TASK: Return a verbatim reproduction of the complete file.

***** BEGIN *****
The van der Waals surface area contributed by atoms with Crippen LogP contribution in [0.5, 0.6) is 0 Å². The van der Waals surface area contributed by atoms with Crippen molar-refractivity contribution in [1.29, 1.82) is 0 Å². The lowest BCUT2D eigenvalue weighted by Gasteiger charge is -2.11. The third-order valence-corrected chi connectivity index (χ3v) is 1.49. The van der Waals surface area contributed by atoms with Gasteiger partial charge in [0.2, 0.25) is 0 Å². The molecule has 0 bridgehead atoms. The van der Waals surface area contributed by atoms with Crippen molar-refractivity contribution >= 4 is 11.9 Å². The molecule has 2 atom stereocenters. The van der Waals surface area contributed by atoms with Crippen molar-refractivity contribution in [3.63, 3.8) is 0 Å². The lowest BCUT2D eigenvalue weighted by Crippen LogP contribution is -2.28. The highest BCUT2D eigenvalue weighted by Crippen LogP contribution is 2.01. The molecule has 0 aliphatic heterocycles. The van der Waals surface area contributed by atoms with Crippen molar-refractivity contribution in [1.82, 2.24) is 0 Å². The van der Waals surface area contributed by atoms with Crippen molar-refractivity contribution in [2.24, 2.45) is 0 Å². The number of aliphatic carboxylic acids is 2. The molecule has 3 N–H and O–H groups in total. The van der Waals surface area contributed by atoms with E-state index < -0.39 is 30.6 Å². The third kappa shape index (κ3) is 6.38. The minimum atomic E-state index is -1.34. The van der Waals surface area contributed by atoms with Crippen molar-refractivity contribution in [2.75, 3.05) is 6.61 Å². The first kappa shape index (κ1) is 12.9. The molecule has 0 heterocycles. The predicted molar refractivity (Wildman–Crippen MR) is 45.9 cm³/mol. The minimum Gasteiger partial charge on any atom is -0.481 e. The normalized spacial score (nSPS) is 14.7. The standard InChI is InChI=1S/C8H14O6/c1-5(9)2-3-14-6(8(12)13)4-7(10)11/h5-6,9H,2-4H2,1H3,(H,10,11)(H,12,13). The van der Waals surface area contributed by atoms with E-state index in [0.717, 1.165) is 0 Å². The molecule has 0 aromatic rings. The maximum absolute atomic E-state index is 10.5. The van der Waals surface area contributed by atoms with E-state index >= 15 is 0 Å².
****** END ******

The van der Waals surface area contributed by atoms with Crippen LogP contribution in [0.5, 0.6) is 0 Å². The van der Waals surface area contributed by atoms with Crippen molar-refractivity contribution in [1.29, 1.82) is 0 Å². The lowest BCUT2D eigenvalue weighted by Gasteiger charge is -2.11. The third-order valence-corrected chi connectivity index (χ3v) is 1.49. The van der Waals surface area contributed by atoms with Gasteiger partial charge in [0.2, 0.25) is 0 Å². The molecule has 0 bridgehead atoms. The van der Waals surface area contributed by atoms with Crippen molar-refractivity contribution >= 4 is 11.9 Å². The molecule has 2 atom stereocenters. The van der Waals surface area contributed by atoms with Crippen molar-refractivity contribution in [3.63, 3.8) is 0 Å². The lowest BCUT2D eigenvalue weighted by Crippen LogP contribution is -2.28. The highest BCUT2D eigenvalue weighted by Crippen LogP contribution is 2.01. The molecule has 0 aliphatic heterocycles. The van der Waals surface area contributed by atoms with Crippen molar-refractivity contribution in [1.82, 2.24) is 0 Å². The van der Waals surface area contributed by atoms with Crippen molar-refractivity contribution in [2.24, 2.45) is 0 Å². The number of aliphatic carboxylic acids is 2. The molecule has 3 N–H and O–H groups in total. The van der Waals surface area contributed by atoms with E-state index < -0.39 is 30.6 Å². The third kappa shape index (κ3) is 6.38. The minimum atomic E-state index is -1.34. The van der Waals surface area contributed by atoms with Crippen molar-refractivity contribution in [2.75, 3.05) is 6.61 Å². The first kappa shape index (κ1) is 12.9. The molecule has 0 heterocycles. The predicted molar refractivity (Wildman–Crippen MR) is 45.9 cm³/mol. The minimum Gasteiger partial charge on any atom is -0.481 e. The normalized spacial score (nSPS) is 14.7. The standard InChI is InChI=1S/C8H14O6/c1-5(9)2-3-14-6(8(12)13)4-7(10)11/h5-6,9H,2-4H2,1H3,(H,10,11)(H,12,13). The van der Waals surface area contributed by atoms with E-state index in [0.717, 1.165) is 0 Å². The molecule has 0 aromatic rings. The maximum absolute atomic E-state index is 10.5. The van der Waals surface area contributed by atoms with E-state index >= 15 is 0 Å².